Taiwan's president, Tsai Ing-wen, has won a landslide victory in a hotly contested election, dealing a stinging rebuke to Beijing's efforts to control the island's democratic government.
"Democratic Taiwan and our democratically elected government will not concede to threats and intimidation," Tsai declared to thousands of cheering supporters at an election rally outside her party's campaign headquarters Saturday night. "The results of this election have made that answer crystal clear."
A record 8.17 million voters cast their ballots for Tsai, according to Taiwan's election commission, the most ever for a presidential candidate since the island began holding direct presidential elections in 1996.
Tsai's vote total put her ahead of her opponent, the populist mayor Han Kuo-yu, by almost 20 percentage points in what has become one of the island's most closely watched presidential and legislative races in its short democratic history. Tsai's party, the Democratic Progressive Party, also maintained its majority in Taiwan's legislature, clearing a path for Tsai to push through a number of educational and health care reforms.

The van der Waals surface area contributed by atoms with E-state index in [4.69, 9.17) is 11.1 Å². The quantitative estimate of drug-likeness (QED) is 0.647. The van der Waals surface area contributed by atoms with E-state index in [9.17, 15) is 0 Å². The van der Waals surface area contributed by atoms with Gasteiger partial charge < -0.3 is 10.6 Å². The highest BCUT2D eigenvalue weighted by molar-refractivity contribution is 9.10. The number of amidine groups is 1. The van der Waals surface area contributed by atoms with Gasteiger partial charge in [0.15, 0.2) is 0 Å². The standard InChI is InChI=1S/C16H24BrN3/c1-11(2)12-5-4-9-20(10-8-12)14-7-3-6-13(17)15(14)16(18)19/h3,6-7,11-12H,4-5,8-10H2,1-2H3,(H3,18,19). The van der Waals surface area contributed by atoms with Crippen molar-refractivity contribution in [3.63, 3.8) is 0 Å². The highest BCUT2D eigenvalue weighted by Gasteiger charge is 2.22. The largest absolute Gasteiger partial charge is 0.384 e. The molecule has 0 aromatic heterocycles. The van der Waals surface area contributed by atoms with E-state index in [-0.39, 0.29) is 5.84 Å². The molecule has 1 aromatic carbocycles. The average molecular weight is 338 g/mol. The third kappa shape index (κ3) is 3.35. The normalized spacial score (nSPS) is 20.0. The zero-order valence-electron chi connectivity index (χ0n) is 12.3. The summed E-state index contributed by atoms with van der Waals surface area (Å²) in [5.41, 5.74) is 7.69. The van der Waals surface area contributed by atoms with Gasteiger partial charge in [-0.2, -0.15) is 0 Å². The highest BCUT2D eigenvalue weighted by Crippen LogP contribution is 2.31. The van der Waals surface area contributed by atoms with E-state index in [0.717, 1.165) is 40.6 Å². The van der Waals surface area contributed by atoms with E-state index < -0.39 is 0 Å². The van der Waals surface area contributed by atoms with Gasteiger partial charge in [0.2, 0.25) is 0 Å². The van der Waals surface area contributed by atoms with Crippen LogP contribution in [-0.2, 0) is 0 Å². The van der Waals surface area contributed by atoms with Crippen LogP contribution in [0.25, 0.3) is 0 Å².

Tsai's margin of victory — she garnered more than 57% of the popular vote — marked a stunning turnaround. More than half a year ago, she lagged behind the Kuomintang party's Han in the polls. She staged a comeback in large part by taking an aggressive stance in support of Hong Kong residents protesting Beijing's rule.
"Young people in Hong Kong have used their lives and shed their blood and tears to show us that 'one country, two systems' is not feasible," Tsai said, referring to Beijing's system of governance in Hong Kong, at a rally the night before the vote. "Tomorrow, it is the turn of young people of Taiwan to show Hong Kong that the values of democracy and freedom overcomes all difficulties."
Han, by contrast, had welcomed closer economic ties with Beijing and promised repeatedly at political rallies to "make Taiwan safe," an implicit criticism that Tsai's policy toward China might provoke military action.
Han, who entered the race with deep pockets of support among Taiwan's rural communities, was hurt by a series of rhetorical gaffes and a perceived unwillingness to confront Beijing over protests in Hong Kong in the months before the election.
Tsai's victory is a sign that Beijing's efforts to co-opt Taiwan's political and commercial institutions through a mixture of sticks and carrots has had the opposite effect, mobilizing a younger, more pro-independence electorate to support Tsai.
"Demographics played in Tsai's favor. Young people identify with Taiwan and the democratic values that Tsai's platform promised to represent and protect to a greater degree than her competitor," said Jonathan Sullivan, China program director at the University of Nottingham and a Taiwan studies specialist. "These same demographics ought to worry Beijing, because they only point in one direction, and it's not unification."